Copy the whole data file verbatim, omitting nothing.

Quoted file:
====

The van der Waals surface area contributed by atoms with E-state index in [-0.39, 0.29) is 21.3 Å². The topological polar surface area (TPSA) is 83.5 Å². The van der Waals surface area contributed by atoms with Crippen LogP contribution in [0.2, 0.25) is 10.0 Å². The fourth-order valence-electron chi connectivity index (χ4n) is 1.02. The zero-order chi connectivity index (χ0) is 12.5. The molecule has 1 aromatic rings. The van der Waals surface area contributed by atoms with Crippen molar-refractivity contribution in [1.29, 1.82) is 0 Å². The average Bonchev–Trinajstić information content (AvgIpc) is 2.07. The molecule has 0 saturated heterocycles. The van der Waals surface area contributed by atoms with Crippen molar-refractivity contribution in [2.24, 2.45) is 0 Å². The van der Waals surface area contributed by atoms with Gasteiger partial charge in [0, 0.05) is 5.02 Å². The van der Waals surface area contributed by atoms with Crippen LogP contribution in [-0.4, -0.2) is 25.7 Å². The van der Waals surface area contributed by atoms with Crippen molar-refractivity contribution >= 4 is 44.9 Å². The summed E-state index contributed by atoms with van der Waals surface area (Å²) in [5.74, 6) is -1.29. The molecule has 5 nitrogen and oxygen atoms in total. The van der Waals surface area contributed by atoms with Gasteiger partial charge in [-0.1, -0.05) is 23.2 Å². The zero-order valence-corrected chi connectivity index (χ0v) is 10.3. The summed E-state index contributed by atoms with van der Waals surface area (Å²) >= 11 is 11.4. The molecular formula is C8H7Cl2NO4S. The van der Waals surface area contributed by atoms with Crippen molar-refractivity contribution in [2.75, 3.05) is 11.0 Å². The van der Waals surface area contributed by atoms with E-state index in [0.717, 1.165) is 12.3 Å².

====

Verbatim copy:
The van der Waals surface area contributed by atoms with E-state index in [-0.39, 0.29) is 21.3 Å². The topological polar surface area (TPSA) is 83.5 Å². The van der Waals surface area contributed by atoms with Crippen LogP contribution in [0.2, 0.25) is 10.0 Å². The fourth-order valence-electron chi connectivity index (χ4n) is 1.02. The zero-order chi connectivity index (χ0) is 12.5. The molecule has 1 aromatic rings. The van der Waals surface area contributed by atoms with Crippen molar-refractivity contribution in [1.29, 1.82) is 0 Å². The average Bonchev–Trinajstić information content (AvgIpc) is 2.07. The molecule has 0 saturated heterocycles. The van der Waals surface area contributed by atoms with Crippen molar-refractivity contribution in [2.24, 2.45) is 0 Å². The van der Waals surface area contributed by atoms with Gasteiger partial charge in [0, 0.05) is 5.02 Å². The van der Waals surface area contributed by atoms with Crippen LogP contribution in [-0.4, -0.2) is 25.7 Å². The van der Waals surface area contributed by atoms with Crippen molar-refractivity contribution >= 4 is 44.9 Å². The summed E-state index contributed by atoms with van der Waals surface area (Å²) in [5.74, 6) is -1.29. The molecule has 5 nitrogen and oxygen atoms in total. The van der Waals surface area contributed by atoms with Gasteiger partial charge in [-0.1, -0.05) is 23.2 Å². The zero-order valence-corrected chi connectivity index (χ0v) is 10.3. The summed E-state index contributed by atoms with van der Waals surface area (Å²) >= 11 is 11.4. The molecular formula is C8H7Cl2NO4S. The van der Waals surface area contributed by atoms with Crippen molar-refractivity contribution in [2.75, 3.05) is 11.0 Å². The van der Waals surface area contributed by atoms with E-state index in [0.717, 1.165) is 12.3 Å².